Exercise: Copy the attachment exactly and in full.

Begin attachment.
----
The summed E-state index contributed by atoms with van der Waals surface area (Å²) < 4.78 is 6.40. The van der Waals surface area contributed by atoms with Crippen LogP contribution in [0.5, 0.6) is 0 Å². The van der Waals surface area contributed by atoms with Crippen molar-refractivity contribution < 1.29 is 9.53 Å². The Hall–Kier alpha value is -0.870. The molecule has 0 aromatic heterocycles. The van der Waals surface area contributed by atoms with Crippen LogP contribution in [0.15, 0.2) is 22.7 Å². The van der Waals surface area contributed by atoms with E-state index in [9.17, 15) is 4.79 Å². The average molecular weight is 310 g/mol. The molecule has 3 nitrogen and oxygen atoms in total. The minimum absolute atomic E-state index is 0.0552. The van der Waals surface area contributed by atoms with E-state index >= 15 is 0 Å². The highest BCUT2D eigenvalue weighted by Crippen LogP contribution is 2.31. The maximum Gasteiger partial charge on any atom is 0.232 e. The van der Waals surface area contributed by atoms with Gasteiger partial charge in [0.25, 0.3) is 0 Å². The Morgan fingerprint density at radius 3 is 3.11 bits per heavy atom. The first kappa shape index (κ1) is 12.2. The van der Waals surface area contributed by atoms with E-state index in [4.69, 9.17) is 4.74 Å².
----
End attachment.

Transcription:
The summed E-state index contributed by atoms with van der Waals surface area (Å²) < 4.78 is 6.40. The van der Waals surface area contributed by atoms with Crippen LogP contribution in [0.5, 0.6) is 0 Å². The van der Waals surface area contributed by atoms with Crippen molar-refractivity contribution < 1.29 is 9.53 Å². The Hall–Kier alpha value is -0.870. The molecule has 0 aromatic heterocycles. The van der Waals surface area contributed by atoms with Crippen LogP contribution in [0.15, 0.2) is 22.7 Å². The van der Waals surface area contributed by atoms with E-state index in [9.17, 15) is 4.79 Å². The average molecular weight is 310 g/mol. The molecule has 3 nitrogen and oxygen atoms in total. The minimum absolute atomic E-state index is 0.0552. The van der Waals surface area contributed by atoms with E-state index >= 15 is 0 Å². The highest BCUT2D eigenvalue weighted by Crippen LogP contribution is 2.31. The maximum Gasteiger partial charge on any atom is 0.232 e. The van der Waals surface area contributed by atoms with Gasteiger partial charge in [0.25, 0.3) is 0 Å². The Morgan fingerprint density at radius 3 is 3.11 bits per heavy atom. The first kappa shape index (κ1) is 12.2. The van der Waals surface area contributed by atoms with E-state index in [4.69, 9.17) is 4.74 Å².